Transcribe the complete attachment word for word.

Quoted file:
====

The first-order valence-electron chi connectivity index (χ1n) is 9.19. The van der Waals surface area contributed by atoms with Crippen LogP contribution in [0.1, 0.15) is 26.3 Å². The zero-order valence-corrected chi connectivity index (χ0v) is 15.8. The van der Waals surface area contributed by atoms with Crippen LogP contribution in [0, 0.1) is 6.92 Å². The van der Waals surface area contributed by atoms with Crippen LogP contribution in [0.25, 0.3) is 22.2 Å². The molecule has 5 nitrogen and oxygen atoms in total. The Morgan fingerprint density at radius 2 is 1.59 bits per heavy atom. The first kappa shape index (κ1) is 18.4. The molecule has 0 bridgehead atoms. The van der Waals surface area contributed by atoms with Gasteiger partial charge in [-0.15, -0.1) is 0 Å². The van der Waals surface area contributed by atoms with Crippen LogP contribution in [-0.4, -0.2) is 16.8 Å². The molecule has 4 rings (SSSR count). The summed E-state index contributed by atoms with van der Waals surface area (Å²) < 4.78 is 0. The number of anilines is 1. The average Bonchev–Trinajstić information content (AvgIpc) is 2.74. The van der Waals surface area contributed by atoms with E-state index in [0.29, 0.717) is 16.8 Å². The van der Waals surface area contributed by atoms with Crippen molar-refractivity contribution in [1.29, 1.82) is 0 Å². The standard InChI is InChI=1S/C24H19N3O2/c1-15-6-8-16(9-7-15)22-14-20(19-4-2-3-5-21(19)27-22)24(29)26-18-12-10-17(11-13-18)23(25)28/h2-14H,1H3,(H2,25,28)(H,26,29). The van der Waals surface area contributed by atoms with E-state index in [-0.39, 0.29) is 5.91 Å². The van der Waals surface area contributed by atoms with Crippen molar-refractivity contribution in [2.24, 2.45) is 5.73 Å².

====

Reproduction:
The first-order valence-electron chi connectivity index (χ1n) is 9.19. The van der Waals surface area contributed by atoms with Crippen LogP contribution in [0.1, 0.15) is 26.3 Å². The zero-order valence-corrected chi connectivity index (χ0v) is 15.8. The van der Waals surface area contributed by atoms with Crippen LogP contribution in [0, 0.1) is 6.92 Å². The van der Waals surface area contributed by atoms with Crippen LogP contribution in [0.25, 0.3) is 22.2 Å². The molecule has 5 nitrogen and oxygen atoms in total. The Morgan fingerprint density at radius 2 is 1.59 bits per heavy atom. The first kappa shape index (κ1) is 18.4. The molecule has 0 bridgehead atoms. The van der Waals surface area contributed by atoms with Gasteiger partial charge in [-0.15, -0.1) is 0 Å². The van der Waals surface area contributed by atoms with Crippen LogP contribution in [-0.4, -0.2) is 16.8 Å². The molecule has 4 rings (SSSR count). The summed E-state index contributed by atoms with van der Waals surface area (Å²) < 4.78 is 0. The number of anilines is 1. The average Bonchev–Trinajstić information content (AvgIpc) is 2.74. The van der Waals surface area contributed by atoms with E-state index in [0.29, 0.717) is 16.8 Å². The van der Waals surface area contributed by atoms with Crippen molar-refractivity contribution in [1.29, 1.82) is 0 Å². The standard InChI is InChI=1S/C24H19N3O2/c1-15-6-8-16(9-7-15)22-14-20(19-4-2-3-5-21(19)27-22)24(29)26-18-12-10-17(11-13-18)23(25)28/h2-14H,1H3,(H2,25,28)(H,26,29). The van der Waals surface area contributed by atoms with E-state index in [-0.39, 0.29) is 5.91 Å². The van der Waals surface area contributed by atoms with Crippen molar-refractivity contribution in [2.24, 2.45) is 5.73 Å².